Climate change risks are pushing millions of people worldwide into poverty, heads of government from the 53-strong Commonwealth warned on Friday evening.
Leaders from the loose coalition issued a statement affirming their commitment to the Paris Agreement at the conclusion of a week-long meeting in London.
With more than half of members coming from small islands and the world’s poorest countries, the summit highlighted their vulnerability to climate-driven disasters and cemented ties with developed countries UK, Canada, Australia and New Zealand.
“Heads expressed grave concern that without urgent action to mitigate climate change, reduce vulnerability and increase resilience, the impacts of climate change could push an additional 100 million people into poverty by 2030,” the statement said.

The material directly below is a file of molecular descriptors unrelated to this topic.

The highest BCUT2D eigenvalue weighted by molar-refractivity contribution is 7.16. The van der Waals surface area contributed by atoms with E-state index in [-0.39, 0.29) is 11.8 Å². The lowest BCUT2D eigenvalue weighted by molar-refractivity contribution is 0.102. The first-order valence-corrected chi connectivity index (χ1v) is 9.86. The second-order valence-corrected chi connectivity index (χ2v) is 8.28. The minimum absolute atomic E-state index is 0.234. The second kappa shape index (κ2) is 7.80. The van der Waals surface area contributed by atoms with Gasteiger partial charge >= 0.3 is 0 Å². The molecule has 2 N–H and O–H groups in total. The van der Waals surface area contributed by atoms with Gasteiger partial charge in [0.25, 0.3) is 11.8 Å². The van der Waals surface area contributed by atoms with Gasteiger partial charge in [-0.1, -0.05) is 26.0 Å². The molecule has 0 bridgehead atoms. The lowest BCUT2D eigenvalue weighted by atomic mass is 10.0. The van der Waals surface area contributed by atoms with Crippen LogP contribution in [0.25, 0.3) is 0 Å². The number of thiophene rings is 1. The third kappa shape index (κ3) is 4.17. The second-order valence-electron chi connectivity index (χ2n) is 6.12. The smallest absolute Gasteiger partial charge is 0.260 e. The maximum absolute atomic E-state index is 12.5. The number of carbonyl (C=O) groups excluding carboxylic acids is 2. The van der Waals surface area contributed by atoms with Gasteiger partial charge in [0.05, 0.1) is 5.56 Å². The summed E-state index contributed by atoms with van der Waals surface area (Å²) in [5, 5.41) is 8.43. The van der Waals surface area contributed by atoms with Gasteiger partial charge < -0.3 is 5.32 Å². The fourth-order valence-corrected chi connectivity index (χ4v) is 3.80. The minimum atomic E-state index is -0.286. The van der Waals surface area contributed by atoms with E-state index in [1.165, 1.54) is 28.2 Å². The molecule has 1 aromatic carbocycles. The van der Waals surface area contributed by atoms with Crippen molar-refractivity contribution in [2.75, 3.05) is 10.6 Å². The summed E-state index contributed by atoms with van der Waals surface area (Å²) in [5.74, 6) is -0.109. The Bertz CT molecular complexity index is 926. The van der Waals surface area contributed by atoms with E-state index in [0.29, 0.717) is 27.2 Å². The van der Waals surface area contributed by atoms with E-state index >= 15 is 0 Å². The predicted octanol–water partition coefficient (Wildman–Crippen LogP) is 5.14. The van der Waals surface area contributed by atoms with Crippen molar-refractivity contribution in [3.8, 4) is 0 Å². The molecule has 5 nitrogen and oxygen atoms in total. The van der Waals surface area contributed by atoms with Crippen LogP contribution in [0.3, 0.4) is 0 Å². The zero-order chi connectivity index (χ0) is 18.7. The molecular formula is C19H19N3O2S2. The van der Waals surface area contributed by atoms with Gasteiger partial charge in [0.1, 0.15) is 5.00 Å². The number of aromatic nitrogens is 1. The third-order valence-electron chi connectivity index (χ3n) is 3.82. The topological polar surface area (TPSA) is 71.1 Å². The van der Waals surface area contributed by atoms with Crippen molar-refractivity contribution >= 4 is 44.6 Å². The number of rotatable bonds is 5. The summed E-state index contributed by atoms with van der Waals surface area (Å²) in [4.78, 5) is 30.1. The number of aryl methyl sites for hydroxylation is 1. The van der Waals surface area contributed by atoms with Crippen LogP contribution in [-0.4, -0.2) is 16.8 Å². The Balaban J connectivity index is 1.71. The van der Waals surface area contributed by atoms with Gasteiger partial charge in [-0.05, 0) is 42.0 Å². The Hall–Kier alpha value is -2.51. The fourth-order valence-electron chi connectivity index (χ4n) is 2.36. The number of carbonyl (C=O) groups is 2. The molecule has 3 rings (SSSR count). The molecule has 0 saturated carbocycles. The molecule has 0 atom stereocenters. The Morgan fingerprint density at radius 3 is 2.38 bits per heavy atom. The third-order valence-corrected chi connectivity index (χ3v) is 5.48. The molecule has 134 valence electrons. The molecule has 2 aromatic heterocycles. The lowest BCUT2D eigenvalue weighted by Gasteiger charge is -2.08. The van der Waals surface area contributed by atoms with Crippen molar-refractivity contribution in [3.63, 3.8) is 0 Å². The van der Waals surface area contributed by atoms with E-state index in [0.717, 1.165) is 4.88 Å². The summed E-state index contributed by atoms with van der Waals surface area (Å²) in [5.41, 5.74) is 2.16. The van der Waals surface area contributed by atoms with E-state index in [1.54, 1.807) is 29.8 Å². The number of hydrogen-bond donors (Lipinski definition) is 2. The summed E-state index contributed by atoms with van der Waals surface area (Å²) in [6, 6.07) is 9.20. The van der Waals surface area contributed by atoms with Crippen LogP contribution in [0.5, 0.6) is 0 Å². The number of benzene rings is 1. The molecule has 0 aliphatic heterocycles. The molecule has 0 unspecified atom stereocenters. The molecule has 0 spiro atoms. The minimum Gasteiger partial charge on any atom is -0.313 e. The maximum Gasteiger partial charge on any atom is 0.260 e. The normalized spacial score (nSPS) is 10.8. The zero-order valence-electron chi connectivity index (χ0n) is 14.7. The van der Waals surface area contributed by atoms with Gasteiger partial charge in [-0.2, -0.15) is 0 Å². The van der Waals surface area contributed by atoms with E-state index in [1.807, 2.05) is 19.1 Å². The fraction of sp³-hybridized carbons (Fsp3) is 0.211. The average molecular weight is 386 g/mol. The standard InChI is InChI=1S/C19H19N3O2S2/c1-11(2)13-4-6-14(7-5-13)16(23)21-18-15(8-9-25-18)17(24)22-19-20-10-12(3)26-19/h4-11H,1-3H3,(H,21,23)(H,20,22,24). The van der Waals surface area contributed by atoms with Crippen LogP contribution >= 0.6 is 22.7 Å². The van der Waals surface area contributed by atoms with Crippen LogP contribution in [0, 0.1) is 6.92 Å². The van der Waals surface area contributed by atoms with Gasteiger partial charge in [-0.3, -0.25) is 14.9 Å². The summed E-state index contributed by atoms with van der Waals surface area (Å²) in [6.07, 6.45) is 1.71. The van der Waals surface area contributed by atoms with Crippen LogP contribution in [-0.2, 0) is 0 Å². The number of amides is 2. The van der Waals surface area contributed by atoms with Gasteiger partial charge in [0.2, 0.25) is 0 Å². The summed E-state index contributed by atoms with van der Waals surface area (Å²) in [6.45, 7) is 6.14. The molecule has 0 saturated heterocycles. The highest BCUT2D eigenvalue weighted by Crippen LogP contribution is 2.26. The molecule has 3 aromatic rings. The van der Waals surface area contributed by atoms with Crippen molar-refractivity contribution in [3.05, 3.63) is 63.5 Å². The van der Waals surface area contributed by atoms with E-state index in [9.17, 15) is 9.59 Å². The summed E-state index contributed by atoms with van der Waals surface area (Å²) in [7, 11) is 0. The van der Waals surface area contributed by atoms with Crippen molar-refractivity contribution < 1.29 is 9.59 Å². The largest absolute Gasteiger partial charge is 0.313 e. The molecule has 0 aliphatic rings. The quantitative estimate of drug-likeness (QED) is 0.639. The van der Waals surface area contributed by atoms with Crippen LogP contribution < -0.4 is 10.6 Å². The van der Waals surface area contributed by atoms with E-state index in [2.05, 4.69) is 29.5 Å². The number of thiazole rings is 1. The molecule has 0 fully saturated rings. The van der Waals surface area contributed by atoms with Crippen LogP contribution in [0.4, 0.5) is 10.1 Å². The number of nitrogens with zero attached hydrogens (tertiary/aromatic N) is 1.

“Heads recognised that temperature and sea level rise and other adverse impacts of climate change are a significant reality and risk to many of the Commonwealth’s most vulnerable member countries.”
They called for “innovative financing solutions” and consensus on ways to direct aid to those who need it most.
Another section recognised “the imperative to transition to clean forms of energy”, encouraging members to back the International Solar Alliance and similar initiatives.
Tuvalu prime minister Enele Sopoaga welcomed the “re-focused purpose” on common challenges such as “the existential threat of climate change to the security and survival of peoples of small island developing states”.
“We must save Tuvalu to save the world,” he said.